Arthritis Cat FoodWhat to feed your older cat with Arthritis
Cat Food for Older Cats with Arthritis
Special cat food for older cats with arthritis is a relatively new idea and one that we should be thankful for. Only in the early 20th century did commercial cat food come into being – dog food being ‘invented’ many years prior. Cats, only being semi-domesticated, were previously indoor-outdoor or outdoor only pets. They survived by eating mice, rats, birds and were fed meat or dairy scraps from human tables.
Cats are obligate carnivores, meaning that they must eat meat to survive and thrive. Modern-day commercial cat food is produced with shelf life and convenience in mind, but still contain primarily meat-based protein. Unique ingredients that are necessary for cats, like the amino acid taurine, are added. Cat food is also produced and sold based on your cat’s “life stage.” Kittens have different dietary requirements than adults and labels reflect such.
Currently in the US, “senior” diets meet all the regulatory requirements for “adult maintenance” diets and then the manufacturer may add in something different or tweak the formula a little. Many cat food companies add ingredients that can help your aging cat.
Many senior cats suffer from disease, from kidney insufficiency to diabetes to arthritis. Some cats can have multiple medical problems all at once. Some companies, like Hill’s Science Diet, have over-the-counter formulas to help support senior cats with urinary issues or specific cat food for arthritis.
But What about Cat Food for Arthritis?
Cats with mild to moderate arthritis can sometimes benefit from over-the-counter (OTC), non-prescription diets from reputable pet food companies. Most of these foods are in dry (kibble) and canned (wet) formulations. Active ingredients that may help promote joint health include glucosaminoglycans (GAGs) like glucosamine and chondroitin sulfate. Many cat foods are fish-based, so omega-3 fatty acid-rich fish oil is an easy, tasty and healthy addition.
For more information check out our Arthritis Cat Food Buying Guide here.
Prescription cat food for arthritis is also available from companies like Royal Canin and Hills’ Science Diet. Hill’s Science Diet Prescription Diet® Feline j/dTM “contains higher levels of EPA and DHA (types of Omega-3), glucosamine, chondrotin sulfate, antioxidants, and L-carnitine” than other brands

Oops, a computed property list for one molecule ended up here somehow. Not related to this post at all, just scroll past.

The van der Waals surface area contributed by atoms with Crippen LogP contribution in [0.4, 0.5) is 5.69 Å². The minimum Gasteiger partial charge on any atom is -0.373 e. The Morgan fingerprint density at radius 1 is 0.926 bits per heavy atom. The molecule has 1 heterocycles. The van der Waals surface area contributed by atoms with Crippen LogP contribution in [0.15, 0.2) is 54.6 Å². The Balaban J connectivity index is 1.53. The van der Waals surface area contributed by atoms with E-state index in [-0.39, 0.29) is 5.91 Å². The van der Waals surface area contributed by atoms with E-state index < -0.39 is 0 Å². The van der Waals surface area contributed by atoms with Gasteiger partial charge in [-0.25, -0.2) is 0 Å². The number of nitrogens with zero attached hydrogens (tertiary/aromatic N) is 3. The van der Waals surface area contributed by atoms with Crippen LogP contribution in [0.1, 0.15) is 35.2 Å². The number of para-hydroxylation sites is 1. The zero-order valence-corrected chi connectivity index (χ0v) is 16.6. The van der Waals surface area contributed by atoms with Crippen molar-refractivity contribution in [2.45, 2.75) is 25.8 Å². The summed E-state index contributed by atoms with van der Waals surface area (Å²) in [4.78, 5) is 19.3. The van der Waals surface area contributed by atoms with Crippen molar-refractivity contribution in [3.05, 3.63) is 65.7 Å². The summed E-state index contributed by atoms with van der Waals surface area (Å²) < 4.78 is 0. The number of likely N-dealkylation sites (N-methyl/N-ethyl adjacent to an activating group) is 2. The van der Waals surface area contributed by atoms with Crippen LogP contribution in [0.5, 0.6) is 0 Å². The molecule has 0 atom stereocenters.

Pet food companies such as Hill’s Science Diet have invested in studying how their formula affects cats on the molecular level. Their aim is to include high levels of ingredients found in joint supplements to improve mobility and pain level. Often, prescription diets are fed along with other nutritional supplements and medications.
A prescription cat food for arthritis can be a good alternative for cats that are difficult to give supplements or medication. Many OTC joint supplements are in pill or chew forms and they can be a pill to give to a cat! Prescription cat food for older cats with arthritis has everything in there and can make things easier.
Check out our review of the Best Food for Older Cats with Arthritis here.
Custom Cat Food for Older Cats with Arthritis
For thousands of years, certain foods have been used in traditional Chinese medicine to treat certain diseases. The idea behind Traditional Chinese Veterinary Medicine (TCVM) is to bring the body into balance – disease is seen as a result of imbalance. Special diets can be formulated by holistic, TCVM veterinarians to meet your cat’s individual needs. It is important to first get a TCVM diagnosis. Your TCVM vet may consult with a veterinary nutritionist to balance your cat’s specific recipe
As obligate carnivores, your cat’s diet will still need to be meat-based. Warming foods are often used to treat arthritis in TCVM, so your cat’s diet may include foods such as chicken, lamb, oats, white rice, sweet potato, ginger, pumpkin and tomato.
If you don’t have access to a TCVM practitioner, you can still feed your older cat a home-cooked diet. It is best to contact a veterinary nutritionist for a balanced recipe. The author prefers the University of California-Davis Nutrition Support Service.
Ingredients that contain high amounts of arthritis-fighting nutrients include:
- Rolled Oats
- Green-lipped mussel
- Whole eggs
Foods that should not be included in cat food for older cats with arthritis include many of our favorite foods. Certain foods are toxic or can create digestive issues, such as avocado, chocolate, onions, garlic, citrus, coconut oil and raw/undercooked meat or eggs. If you aren’t sure what is safe to feed your cat, please check out the ASPCA Animal Poison Control website first
Food for Thought
An arthritis diet is a wonderful tool to help manage your cat’s arthritis pain. It can be used in conjunction with joint supplements, different medications and methods recommended by your vet. Talk to your veterinarian if you are interested in a referral to a TCVM practitioner, a cat food for older cats (prescription diet) or a balanced home-cooked diet.
Written by Dr. Deborah Shores who is an American veterinarian, freelance writer and consultant. Deborah received her B.S. in Animal Science from Berry College in Rome, Georgia and D.V.M. from Mississippi State University College of Veterinary Medicine. When not writing or in the clinic, she enjoys swimming and cuddling with her cat, Piper.
- Gowan, R. Feline Osteoarthritis – Diagnosis and Management. International Society of Feline Medicine Proceedings. 2012. Veterinary Information Network.
- Silver, R. The “Natural” Diet: Navigating Pet Food Trends to a Healthy Diet. Wild West Veterinary Conference Proceedings. 2015. Veterinary Information Network.
For reviews of cat food for older cats click here.